Sonnox Oxford Limiter Software (ESD) provides a very high degree of quality & facility in program loudness control & limiting functions. Employs highly accurate log side chain processing, along w/ innovative adaptive timing functions using look ahead signal acq.
"Do you want it to sound good or do you just want it loud?" is a phrase I often use when mixing a clients project. In the digital domain, the cumulative effect of turning everything up creates a sum of clipped signals that - to say the least - can be unpleasant. However, one product I turn to that can not only provide clean gain, but also maintain dynamic range is the Sonnox Oxford Limiter Software. Let's take a look at what it does and how it might help your mixes jump out of the speakers.
Limiters were originally designed to do just that - limit the amount of volume being transmitted over the airwaves in both the radio and television mediums. Eventually, they found your way into the studios and onto countless hit records. While they still have the same general purpose of program loudness control, the Oxford Limiter has a few extra features that make it exceptionally valuable in the production process.
Think of the Sonnox Oxford Limiter Software as having three adjustable sections with four distinct processes that feed into each other. The first is the Input stage, with a threshold set permanently at 0dB as its normal reference level. It provides up 18dB of gain boost, or 18dB of cut if needed.
The Input level is then fed to the Pre-Process section, which uses look-ahead detection to read peaks before they occur. Here is where you control the transients and dynamics of your audio through use of Attack, Release and Soft Knee compression - which is adjustable from 0dB (hard limiting) to 10dB (max soft limiting).
The Output is fed from the Pre-Process section and features the above-mentioned Enhance function, which is a process that uses sample value limiting to create a unique 'punch' in your audio. Enhance adds a certain richness and sheen to my mixes that I previously achieved through use of hi-end analog gear. Not only do I use it on individual tracks, I typically have it as the final insert on the Master Fader.
The Enhance fader can be adjusted from 0% where there is no effect, to 125% where there is max change. Normal process enhancement is from 0%-100%, where anything above that can increase program density, at the expense of possible distortion (which you could also use creatively). Safe mode will run the Enhancer permanently, with the fader controlling loudness boost. I've discovered that different styles of music benefit from varying amounts of Enhance. The softer the material, the less effect I use, but the dense tracks such as rock benefit from slightly higher amounts (typically around 30-60%). Experimentation is key.
The Input, Pre-Process and Enhance effects feed the Output fader, which adjust levels from -20dBr to 0dBr. Note that pressing the RECON METER button switches the metering into a display for showing the level that will occur in the analog domain after the DAC (Digital To Analog Converter) - otherwise it displays the internal process levels. That's very useful for confirming broadcast mixes, which often require final delivery at -10dB with no peaks above -8dB (see sidebar).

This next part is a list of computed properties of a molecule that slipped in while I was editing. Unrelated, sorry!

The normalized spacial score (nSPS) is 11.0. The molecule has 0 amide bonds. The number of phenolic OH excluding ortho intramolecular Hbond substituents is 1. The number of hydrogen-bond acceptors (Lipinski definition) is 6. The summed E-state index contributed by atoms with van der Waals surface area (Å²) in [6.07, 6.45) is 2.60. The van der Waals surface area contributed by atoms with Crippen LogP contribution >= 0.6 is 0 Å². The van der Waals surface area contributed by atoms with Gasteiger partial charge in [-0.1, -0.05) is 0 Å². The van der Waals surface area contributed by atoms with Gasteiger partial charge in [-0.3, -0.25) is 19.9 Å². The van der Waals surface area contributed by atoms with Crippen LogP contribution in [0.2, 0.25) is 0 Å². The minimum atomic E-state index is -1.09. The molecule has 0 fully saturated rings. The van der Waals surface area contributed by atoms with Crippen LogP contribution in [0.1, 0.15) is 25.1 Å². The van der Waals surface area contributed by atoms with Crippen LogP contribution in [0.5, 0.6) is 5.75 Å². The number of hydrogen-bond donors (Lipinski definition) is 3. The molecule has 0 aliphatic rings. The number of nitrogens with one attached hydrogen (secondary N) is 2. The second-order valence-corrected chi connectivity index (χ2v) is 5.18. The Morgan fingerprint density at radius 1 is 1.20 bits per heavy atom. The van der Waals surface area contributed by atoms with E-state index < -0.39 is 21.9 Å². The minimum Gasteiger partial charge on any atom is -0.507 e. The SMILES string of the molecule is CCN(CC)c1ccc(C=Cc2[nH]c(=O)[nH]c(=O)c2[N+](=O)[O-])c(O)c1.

The final process is for dither and noise shaping. You can leave it at 24-bit or select 16-bit for CD's, as well as selecting between TPDF and 4 other types of noise shaping with variable depth.
But what might all of this do for your sound? Just like cooking, you add the process of the Oxford Limiter to taste. Not only can it give you an increase in volume, it can add presence to your audio, while simultaneously providing noise shaping, dither and peak level control. Most importantly, when used properly, it sounds great.
I recommend running though the presets and watching (and listening) to how the settings affect your audio. This will help you adjust them to your own need. Here are a few musical examples and screenshots from a piece of television music I'm working on.
Example 1: features no Limiter inline on the Master Fader
Example 2 features the 'Crunchy' preset. Notice the Input has added 6.2 dB's of gain, the Release is faster than the Attack, there's no Soft Knee compression and the Enhance is set at 100%.
You can clearly hear the increased gain and overall punch, without pumping or unwanted artifacts. However, with the Slammer preset in Example 3, you can hear the effect compressing the drums and mix, as the Input gain has +18dB on it and the Attack and Release are almost equal. I did this just to show you that you can get those effects if you choose to - and to be careful when using any tool such as the Limiter.
The best thing about the Limiter is you can quickly 'dial in' a preset, or choose to go deeper into it. Its flexibility allows you to easily vary the process based upon the material, and I typically use it in conjunction with several other plug-ins and a good analog EQ on my Master Fader. Whether it's for music, television, film, video games or the Internet, try the Oxford Limiter on your next mix - you wont be sorry.
Sonnox warrants its products to be free from defects for 1 year from the date of purchase.
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